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Fbd is a large scale project class where you work on projects that may involve several people for most of the year. Since projects can vary dramatically in terms of content, timeline, and final project you will be assessed on more general behaviors and skills. These "meta-skills" or "soft-skills" are important and useful master as they can be applied to any endeavor and will be instrumental to its success. These skills are grouped together into assessment standards as shown below.

Assessment Standards

Your work in FbD will be assessed according to a set of standards as shown below. You will be graded on a scale of 4 to 7.

7 = Proficient
6 = Competent 
5 = Developing
4 = Needs Improvement

Sometimes specific bullets under the standard will be assessed, other times the standard as a whole may assessed.  Assessments will be made against documents you have created or contributed to, and also based on general classroom observations, status meetings, and 1-on-1 meetings. Standards scores will be reported via emailed progress reports and overall class grade will be published via Illuminate.

Professionalism (Prof)

  1. Attends class regularly, is on time, is on task.
  2. Completes work as required and meets deadlines
  3. Work is neat, organized, grammatically correct, and professionally formatted/presented. Demonstrates attention to details.
  4. All research is properly attributed to original author
  5. Works effectively with teammates
Technical Skillset and Ability (Tech)
  1. Independently researches unknown information and concepts as necessary.
  2. Applies appropriate software and hardware technologies to the project. 
  3. Understands, applies, and describes mathematical concepts, skills, and techniques appropriately.
  4. Understands, applies, and describes scientific concepts, skills, and techniques appropriately.
Project Management (Proj)
  1. Identifies and documents important goals/deliverables within a project.
  2. Develops detailed specifications/requirements for project work items.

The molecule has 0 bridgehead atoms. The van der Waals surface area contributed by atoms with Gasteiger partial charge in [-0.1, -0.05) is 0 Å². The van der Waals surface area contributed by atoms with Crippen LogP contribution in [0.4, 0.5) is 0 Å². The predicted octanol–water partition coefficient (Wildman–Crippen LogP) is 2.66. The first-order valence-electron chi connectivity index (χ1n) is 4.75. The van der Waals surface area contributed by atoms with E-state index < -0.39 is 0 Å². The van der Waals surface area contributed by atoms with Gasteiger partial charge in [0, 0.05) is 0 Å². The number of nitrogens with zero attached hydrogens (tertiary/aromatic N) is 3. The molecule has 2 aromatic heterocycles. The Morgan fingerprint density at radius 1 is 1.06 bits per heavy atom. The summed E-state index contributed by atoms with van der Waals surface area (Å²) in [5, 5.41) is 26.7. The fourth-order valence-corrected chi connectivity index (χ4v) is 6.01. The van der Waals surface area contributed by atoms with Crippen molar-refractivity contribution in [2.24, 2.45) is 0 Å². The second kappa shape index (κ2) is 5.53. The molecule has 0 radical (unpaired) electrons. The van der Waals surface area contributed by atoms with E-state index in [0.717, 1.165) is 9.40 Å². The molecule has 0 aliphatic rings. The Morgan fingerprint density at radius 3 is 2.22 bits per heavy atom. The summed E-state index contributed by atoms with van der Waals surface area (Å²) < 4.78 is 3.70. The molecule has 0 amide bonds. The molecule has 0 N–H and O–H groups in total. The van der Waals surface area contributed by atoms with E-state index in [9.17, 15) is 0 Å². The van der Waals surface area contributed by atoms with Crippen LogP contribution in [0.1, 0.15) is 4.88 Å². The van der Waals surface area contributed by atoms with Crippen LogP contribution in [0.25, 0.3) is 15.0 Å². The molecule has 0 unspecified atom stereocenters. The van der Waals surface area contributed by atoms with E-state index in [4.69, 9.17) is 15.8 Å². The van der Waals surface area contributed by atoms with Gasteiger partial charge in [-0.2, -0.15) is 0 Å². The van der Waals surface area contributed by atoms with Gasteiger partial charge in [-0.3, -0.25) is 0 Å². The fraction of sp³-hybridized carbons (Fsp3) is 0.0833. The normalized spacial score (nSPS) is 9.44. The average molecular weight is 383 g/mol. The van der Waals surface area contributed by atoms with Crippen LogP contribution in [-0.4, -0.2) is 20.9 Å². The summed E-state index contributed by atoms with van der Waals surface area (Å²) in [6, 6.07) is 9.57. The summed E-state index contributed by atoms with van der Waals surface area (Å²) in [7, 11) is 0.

3. Maintains up-to-date schedules and status for project, with milestones associated with each important goal/deliverable
  4. Maintains an accurate and detailed engineering logbook/notebook, keeping track of daily tasks, research, meeting notes, brainstorming, and initial design work.
Documentation (Doc)
  1. Writing is concise, clear, and correct.
  2. Documentation addresses all necessary and appropriate topics - breadth of discussion.
  3. Document addresses topic areas with necessary ad sufficient depth and detail
  4. Adheres to the organization's documentation and engineering guidelines/policies.
  5. Document is well organized and professionally formatted.
  6. Diagrams, figures, and tables are informative, well captioned, professional, and support discussion in the text.
Communication (Comm)
  1. Listens to and considers ideas and opinions of others respectfully and thoughtfully.
  2. Offers opinions, ideas, and advice in a constructive, thoughtful, and respectful manner
  3. Proactive about communicating status and important project developments with manager and teammates, without generating "noise".
  4. Formal presentations are clear, concise, on-point, and appropriate to audience.
  5. Informal presentations and communication is clear, concise, on-point.
You may be asked to highlight portions of your work that you think best meet specific standards. For example, I may ask you to highlight in yellow 3 portions of your design document that demonstrate your competency for technical ability, and to highlight in green 3 parts of your document that address Documentation skills. I'll then review those portions of your documents and assess your skill and understanding. This allows you to show me what you think is your best work.


Your work in Flight by Design needs to be correct and SMART. SMART is an acronym that defines the important characteristics of high quality work. The SMART characteristics serve as a rubric against which work is measured.
SMART work is



Important details related to project success are described, including contextual information, research, resources, sub-tasks, dependencies, accountability, and risks. Have all the big questions been answered?



Tangible evidence to gauge success is defined. Specific tests to determine performance are declared. A well-defined artifact is delivered.



There is a consensus among interested parties that the work is useful and needed.  Parties maintain clear and regular communication throughout the project.



The goals and plan are achievable. The work required is contained within available resources and abilities. Time estimates account for available resources and risk.



Due dates are assigned to sub-tasks and deliverables. Progress against deliverables and dates is tracked, and timelines are updated. Artifacts are delivered on schedule. Problems or unexpected events are communicated and addressed quickly.

The SMART rubric for work should be considered when you determine your tasks, deliverables, and schedule and communication.